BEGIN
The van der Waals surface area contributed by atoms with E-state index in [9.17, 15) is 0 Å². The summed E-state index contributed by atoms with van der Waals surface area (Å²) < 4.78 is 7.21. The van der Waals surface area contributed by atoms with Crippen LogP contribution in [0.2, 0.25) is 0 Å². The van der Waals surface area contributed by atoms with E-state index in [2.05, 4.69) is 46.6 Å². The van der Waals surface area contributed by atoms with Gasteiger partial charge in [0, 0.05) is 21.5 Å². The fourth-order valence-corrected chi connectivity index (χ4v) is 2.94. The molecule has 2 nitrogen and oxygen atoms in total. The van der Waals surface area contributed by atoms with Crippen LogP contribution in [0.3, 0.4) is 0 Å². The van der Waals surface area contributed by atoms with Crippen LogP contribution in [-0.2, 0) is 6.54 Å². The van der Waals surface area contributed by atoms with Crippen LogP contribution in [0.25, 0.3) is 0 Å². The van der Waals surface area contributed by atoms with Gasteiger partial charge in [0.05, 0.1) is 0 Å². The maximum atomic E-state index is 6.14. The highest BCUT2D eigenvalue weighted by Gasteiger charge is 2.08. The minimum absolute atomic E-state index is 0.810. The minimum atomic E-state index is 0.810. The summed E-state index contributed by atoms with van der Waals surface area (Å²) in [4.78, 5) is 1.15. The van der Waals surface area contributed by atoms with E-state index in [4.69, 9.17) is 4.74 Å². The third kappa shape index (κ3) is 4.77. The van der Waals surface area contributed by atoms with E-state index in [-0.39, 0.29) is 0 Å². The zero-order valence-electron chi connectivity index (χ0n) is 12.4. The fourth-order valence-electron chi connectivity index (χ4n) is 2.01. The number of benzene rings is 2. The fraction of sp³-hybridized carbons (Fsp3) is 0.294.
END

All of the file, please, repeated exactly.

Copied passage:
The van der Waals surface area contributed by atoms with E-state index in [9.17, 15) is 0 Å². The summed E-state index contributed by atoms with van der Waals surface area (Å²) < 4.78 is 7.21. The van der Waals surface area contributed by atoms with Crippen LogP contribution in [0.2, 0.25) is 0 Å². The van der Waals surface area contributed by atoms with E-state index in [2.05, 4.69) is 46.6 Å². The van der Waals surface area contributed by atoms with Gasteiger partial charge in [0, 0.05) is 21.5 Å². The fourth-order valence-corrected chi connectivity index (χ4v) is 2.94. The molecule has 2 nitrogen and oxygen atoms in total. The van der Waals surface area contributed by atoms with Crippen LogP contribution in [0.3, 0.4) is 0 Å². The van der Waals surface area contributed by atoms with Crippen LogP contribution in [-0.2, 0) is 6.54 Å². The van der Waals surface area contributed by atoms with Crippen LogP contribution in [0.25, 0.3) is 0 Å². The van der Waals surface area contributed by atoms with Gasteiger partial charge in [0.05, 0.1) is 0 Å². The maximum atomic E-state index is 6.14. The highest BCUT2D eigenvalue weighted by Gasteiger charge is 2.08. The minimum absolute atomic E-state index is 0.810. The minimum atomic E-state index is 0.810. The summed E-state index contributed by atoms with van der Waals surface area (Å²) in [4.78, 5) is 1.15. The van der Waals surface area contributed by atoms with E-state index in [4.69, 9.17) is 4.74 Å². The third kappa shape index (κ3) is 4.77. The van der Waals surface area contributed by atoms with E-state index in [-0.39, 0.29) is 0 Å². The zero-order valence-electron chi connectivity index (χ0n) is 12.4. The fourth-order valence-electron chi connectivity index (χ4n) is 2.01. The number of benzene rings is 2. The fraction of sp³-hybridized carbons (Fsp3) is 0.294.